Auto•Blend Technology is a convenient and efficient way to optimize systematically the effects of modifier concentra-tion and organic solvent selection on the separation.  

Adjustment in column temperature does not usually provide much selectivity change, but it can have a significant impact on the peak shape and recovery of proteins.  It is not always possible to predict the ideal temperature for a protein sample. Therefore, it is good practice to include multiple temperatures in evaluation of appropriate conditions for a protein separation.

Both increased column length and decreased flow rate give increased resolution, both at increased run time. However, decreasing flow rate does not compromise sensitivity, as is the case with the longer column. The longer column, however, permits the injection of a larger sample, which may be valuable in the analysis of trace components.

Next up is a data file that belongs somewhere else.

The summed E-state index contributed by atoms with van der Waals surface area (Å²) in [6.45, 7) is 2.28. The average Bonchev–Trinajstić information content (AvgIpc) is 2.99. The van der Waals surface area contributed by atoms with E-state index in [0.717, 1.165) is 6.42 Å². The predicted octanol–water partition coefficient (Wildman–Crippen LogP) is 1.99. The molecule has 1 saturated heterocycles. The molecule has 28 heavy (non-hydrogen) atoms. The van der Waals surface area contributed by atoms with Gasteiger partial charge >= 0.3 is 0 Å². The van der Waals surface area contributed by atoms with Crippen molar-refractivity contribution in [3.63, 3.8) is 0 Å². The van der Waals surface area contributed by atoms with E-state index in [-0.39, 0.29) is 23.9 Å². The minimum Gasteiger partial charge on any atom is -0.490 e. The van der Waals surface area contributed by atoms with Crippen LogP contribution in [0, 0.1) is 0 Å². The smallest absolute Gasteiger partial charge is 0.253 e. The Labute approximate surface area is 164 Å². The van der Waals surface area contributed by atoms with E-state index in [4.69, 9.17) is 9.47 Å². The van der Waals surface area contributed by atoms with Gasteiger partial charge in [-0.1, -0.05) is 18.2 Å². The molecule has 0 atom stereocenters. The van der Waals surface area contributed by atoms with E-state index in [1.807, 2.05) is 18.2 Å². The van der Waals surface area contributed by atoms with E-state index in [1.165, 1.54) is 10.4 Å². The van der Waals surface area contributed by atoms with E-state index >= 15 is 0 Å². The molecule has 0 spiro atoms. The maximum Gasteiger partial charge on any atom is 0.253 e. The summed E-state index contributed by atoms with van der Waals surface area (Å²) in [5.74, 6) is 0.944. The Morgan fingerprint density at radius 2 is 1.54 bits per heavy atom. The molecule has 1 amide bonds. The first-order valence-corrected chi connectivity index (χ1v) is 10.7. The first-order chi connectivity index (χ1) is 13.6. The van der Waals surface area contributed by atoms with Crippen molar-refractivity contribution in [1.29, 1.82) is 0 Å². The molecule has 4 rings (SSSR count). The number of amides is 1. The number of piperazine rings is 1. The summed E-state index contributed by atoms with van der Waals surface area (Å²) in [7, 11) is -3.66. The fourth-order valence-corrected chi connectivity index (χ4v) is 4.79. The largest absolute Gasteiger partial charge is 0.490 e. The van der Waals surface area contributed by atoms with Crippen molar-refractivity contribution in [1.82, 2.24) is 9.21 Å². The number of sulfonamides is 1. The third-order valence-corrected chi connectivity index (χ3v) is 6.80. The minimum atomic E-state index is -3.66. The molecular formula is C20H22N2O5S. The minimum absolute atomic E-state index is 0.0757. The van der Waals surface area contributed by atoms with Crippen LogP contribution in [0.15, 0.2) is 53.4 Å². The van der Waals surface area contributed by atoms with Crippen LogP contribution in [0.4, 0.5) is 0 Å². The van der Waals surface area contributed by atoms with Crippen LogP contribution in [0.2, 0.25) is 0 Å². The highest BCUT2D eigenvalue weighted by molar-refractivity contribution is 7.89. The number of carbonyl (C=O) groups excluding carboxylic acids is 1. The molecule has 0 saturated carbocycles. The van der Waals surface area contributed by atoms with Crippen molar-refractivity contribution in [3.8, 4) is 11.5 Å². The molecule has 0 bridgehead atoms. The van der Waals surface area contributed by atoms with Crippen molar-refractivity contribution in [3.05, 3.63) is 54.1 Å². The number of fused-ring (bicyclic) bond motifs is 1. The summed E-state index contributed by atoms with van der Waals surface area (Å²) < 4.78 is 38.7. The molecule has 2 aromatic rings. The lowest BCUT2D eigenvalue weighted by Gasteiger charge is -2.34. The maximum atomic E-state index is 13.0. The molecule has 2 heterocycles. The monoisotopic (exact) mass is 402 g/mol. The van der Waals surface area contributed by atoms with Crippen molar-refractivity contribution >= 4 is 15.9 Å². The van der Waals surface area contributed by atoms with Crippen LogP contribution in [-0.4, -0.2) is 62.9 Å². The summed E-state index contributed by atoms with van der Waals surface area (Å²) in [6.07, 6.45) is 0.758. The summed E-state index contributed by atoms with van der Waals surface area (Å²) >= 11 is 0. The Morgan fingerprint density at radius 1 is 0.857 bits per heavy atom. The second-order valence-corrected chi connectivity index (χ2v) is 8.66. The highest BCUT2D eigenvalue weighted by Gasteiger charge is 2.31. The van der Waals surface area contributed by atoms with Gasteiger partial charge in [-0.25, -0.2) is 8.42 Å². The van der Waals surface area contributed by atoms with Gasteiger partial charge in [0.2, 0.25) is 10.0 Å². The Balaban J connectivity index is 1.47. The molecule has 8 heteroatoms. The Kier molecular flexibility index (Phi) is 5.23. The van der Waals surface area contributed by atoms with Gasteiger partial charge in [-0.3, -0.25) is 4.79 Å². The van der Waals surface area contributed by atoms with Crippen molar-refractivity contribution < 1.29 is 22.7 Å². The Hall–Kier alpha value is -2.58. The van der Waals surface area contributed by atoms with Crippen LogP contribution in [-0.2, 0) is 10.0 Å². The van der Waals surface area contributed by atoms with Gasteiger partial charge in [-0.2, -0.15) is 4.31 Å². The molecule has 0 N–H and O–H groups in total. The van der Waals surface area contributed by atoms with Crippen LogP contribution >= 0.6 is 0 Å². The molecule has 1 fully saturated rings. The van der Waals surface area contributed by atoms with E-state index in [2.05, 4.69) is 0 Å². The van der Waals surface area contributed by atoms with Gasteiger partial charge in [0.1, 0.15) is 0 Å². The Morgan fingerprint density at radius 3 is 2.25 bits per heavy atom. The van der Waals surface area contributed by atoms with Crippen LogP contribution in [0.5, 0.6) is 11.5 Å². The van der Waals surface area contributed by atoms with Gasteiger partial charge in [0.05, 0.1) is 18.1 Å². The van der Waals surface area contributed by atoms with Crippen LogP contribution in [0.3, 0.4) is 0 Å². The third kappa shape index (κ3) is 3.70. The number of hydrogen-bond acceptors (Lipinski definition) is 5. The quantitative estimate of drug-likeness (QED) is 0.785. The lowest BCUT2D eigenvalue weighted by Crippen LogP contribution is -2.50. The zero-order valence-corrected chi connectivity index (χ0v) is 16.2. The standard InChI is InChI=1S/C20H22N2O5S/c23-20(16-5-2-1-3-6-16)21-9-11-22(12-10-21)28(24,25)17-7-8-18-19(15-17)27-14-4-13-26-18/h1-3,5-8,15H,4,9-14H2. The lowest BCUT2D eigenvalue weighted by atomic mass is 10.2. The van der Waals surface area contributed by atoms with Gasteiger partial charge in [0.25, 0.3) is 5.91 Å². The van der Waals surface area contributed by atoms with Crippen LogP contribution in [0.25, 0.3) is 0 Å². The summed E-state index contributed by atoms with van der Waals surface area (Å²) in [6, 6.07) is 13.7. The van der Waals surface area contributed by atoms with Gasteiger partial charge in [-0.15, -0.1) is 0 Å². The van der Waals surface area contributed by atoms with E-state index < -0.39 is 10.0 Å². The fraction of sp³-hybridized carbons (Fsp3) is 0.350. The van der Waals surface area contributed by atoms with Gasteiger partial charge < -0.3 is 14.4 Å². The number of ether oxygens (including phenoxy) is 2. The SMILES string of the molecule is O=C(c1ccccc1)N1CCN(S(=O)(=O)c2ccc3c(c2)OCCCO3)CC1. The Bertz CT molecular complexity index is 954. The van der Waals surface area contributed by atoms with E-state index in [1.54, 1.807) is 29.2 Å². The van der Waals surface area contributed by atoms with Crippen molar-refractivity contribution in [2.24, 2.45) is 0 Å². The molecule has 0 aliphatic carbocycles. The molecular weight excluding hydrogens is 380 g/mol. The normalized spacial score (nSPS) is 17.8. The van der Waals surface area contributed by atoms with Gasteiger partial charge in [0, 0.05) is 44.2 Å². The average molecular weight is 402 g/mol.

Benefits in sensitivity, resolution, and run time can be achieved with smaller particles. But these improvements are best realized when applied with the holistic design of the UPLC system.

References

  1. Developing Protein Separation Method on a Reversed-Phase UPLC Column, Waters poster 720002974EN
  2. Protein Separation Technology ACQUITY BEH300 C4, 1.7 μm, Waters care and use manual 715001870EN

720003875, May 2011